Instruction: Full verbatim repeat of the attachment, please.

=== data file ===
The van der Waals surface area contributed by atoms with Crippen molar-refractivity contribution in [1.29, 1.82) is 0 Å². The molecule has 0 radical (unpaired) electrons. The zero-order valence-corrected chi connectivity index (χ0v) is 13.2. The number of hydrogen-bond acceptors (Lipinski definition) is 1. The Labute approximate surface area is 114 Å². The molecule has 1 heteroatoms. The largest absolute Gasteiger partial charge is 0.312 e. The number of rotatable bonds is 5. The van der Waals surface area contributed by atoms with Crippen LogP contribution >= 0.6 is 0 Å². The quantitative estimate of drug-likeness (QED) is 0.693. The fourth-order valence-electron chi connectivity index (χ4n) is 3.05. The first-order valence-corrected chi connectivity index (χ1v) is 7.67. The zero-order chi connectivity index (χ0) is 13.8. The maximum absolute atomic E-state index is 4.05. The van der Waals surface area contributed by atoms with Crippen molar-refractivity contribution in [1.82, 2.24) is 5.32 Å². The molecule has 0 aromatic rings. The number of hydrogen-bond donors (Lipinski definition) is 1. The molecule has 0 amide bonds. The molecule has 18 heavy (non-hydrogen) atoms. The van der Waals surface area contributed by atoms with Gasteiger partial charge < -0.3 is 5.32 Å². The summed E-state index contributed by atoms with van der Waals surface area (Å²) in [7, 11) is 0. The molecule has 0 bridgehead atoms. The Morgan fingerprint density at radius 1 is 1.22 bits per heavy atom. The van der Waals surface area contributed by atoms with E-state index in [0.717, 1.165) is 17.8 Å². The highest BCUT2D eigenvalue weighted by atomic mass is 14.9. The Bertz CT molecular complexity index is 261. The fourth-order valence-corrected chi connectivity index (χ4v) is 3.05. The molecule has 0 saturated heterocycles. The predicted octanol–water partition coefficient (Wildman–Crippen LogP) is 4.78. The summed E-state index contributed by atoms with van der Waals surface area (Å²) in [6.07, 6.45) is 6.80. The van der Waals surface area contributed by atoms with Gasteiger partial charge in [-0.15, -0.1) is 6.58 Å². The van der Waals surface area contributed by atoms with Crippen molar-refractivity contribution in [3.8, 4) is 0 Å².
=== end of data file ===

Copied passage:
The van der Waals surface area contributed by atoms with Crippen molar-refractivity contribution in [1.29, 1.82) is 0 Å². The molecule has 0 radical (unpaired) electrons. The zero-order valence-corrected chi connectivity index (χ0v) is 13.2. The number of hydrogen-bond acceptors (Lipinski definition) is 1. The Labute approximate surface area is 114 Å². The molecule has 1 heteroatoms. The largest absolute Gasteiger partial charge is 0.312 e. The number of rotatable bonds is 5. The van der Waals surface area contributed by atoms with Crippen LogP contribution >= 0.6 is 0 Å². The quantitative estimate of drug-likeness (QED) is 0.693. The fourth-order valence-electron chi connectivity index (χ4n) is 3.05. The first-order valence-corrected chi connectivity index (χ1v) is 7.67. The zero-order chi connectivity index (χ0) is 13.8. The maximum absolute atomic E-state index is 4.05. The van der Waals surface area contributed by atoms with Crippen molar-refractivity contribution in [1.82, 2.24) is 5.32 Å². The molecule has 0 aromatic rings. The number of hydrogen-bond donors (Lipinski definition) is 1. The molecule has 0 amide bonds. The molecule has 18 heavy (non-hydrogen) atoms. The van der Waals surface area contributed by atoms with Gasteiger partial charge < -0.3 is 5.32 Å². The summed E-state index contributed by atoms with van der Waals surface area (Å²) in [7, 11) is 0. The molecule has 0 bridgehead atoms. The Morgan fingerprint density at radius 1 is 1.22 bits per heavy atom. The van der Waals surface area contributed by atoms with E-state index in [0.717, 1.165) is 17.8 Å². The highest BCUT2D eigenvalue weighted by atomic mass is 14.9. The Bertz CT molecular complexity index is 261. The fourth-order valence-corrected chi connectivity index (χ4v) is 3.05. The molecule has 0 saturated heterocycles. The predicted octanol–water partition coefficient (Wildman–Crippen LogP) is 4.78. The summed E-state index contributed by atoms with van der Waals surface area (Å²) in [6.07, 6.45) is 6.80. The van der Waals surface area contributed by atoms with Gasteiger partial charge in [-0.15, -0.1) is 6.58 Å². The van der Waals surface area contributed by atoms with Crippen molar-refractivity contribution in [3.8, 4) is 0 Å².